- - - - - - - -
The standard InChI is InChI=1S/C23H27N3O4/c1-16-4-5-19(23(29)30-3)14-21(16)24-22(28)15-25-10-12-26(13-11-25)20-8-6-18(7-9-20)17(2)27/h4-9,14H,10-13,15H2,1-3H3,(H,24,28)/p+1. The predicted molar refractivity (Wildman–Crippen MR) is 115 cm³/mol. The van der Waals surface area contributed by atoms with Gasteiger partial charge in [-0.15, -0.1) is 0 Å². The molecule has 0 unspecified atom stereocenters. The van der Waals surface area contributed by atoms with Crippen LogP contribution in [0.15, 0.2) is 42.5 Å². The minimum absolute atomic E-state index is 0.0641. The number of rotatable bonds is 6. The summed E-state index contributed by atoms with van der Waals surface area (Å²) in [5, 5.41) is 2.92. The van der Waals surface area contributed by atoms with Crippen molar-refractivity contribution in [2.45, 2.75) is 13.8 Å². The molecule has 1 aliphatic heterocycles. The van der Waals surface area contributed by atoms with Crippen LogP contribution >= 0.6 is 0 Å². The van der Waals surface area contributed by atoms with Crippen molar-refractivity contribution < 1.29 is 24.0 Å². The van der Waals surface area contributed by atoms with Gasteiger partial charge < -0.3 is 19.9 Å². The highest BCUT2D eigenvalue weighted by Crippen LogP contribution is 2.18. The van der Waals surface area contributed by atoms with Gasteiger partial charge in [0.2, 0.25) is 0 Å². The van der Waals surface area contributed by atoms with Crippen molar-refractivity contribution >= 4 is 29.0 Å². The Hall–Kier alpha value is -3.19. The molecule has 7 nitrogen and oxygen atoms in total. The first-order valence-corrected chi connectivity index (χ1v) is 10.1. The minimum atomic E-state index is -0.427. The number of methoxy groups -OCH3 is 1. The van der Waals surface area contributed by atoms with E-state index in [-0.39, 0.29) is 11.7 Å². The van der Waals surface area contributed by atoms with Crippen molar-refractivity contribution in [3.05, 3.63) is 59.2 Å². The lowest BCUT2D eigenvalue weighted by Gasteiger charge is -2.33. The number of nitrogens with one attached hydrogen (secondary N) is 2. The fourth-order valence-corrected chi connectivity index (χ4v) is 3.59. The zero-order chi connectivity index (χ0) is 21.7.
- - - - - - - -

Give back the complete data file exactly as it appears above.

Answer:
The standard InChI is InChI=1S/C23H27N3O4/c1-16-4-5-19(23(29)30-3)14-21(16)24-22(28)15-25-10-12-26(13-11-25)20-8-6-18(7-9-20)17(2)27/h4-9,14H,10-13,15H2,1-3H3,(H,24,28)/p+1. The predicted molar refractivity (Wildman–Crippen MR) is 115 cm³/mol. The van der Waals surface area contributed by atoms with Gasteiger partial charge in [-0.15, -0.1) is 0 Å². The molecule has 0 unspecified atom stereocenters. The van der Waals surface area contributed by atoms with Crippen LogP contribution in [0.15, 0.2) is 42.5 Å². The minimum absolute atomic E-state index is 0.0641. The number of rotatable bonds is 6. The summed E-state index contributed by atoms with van der Waals surface area (Å²) in [5, 5.41) is 2.92. The van der Waals surface area contributed by atoms with Crippen molar-refractivity contribution in [2.45, 2.75) is 13.8 Å². The molecule has 1 aliphatic heterocycles. The van der Waals surface area contributed by atoms with Crippen LogP contribution >= 0.6 is 0 Å². The van der Waals surface area contributed by atoms with Crippen molar-refractivity contribution < 1.29 is 24.0 Å². The van der Waals surface area contributed by atoms with Gasteiger partial charge < -0.3 is 19.9 Å². The highest BCUT2D eigenvalue weighted by Crippen LogP contribution is 2.18. The van der Waals surface area contributed by atoms with Gasteiger partial charge in [0.2, 0.25) is 0 Å². The van der Waals surface area contributed by atoms with Crippen molar-refractivity contribution >= 4 is 29.0 Å². The Hall–Kier alpha value is -3.19. The molecule has 7 nitrogen and oxygen atoms in total. The first-order valence-corrected chi connectivity index (χ1v) is 10.1. The minimum atomic E-state index is -0.427. The number of methoxy groups -OCH3 is 1. The van der Waals surface area contributed by atoms with E-state index in [-0.39, 0.29) is 11.7 Å². The van der Waals surface area contributed by atoms with Crippen molar-refractivity contribution in [3.05, 3.63) is 59.2 Å². The lowest BCUT2D eigenvalue weighted by Gasteiger charge is -2.33. The number of nitrogens with one attached hydrogen (secondary N) is 2. The fourth-order valence-corrected chi connectivity index (χ4v) is 3.59. The zero-order chi connectivity index (χ0) is 21.7.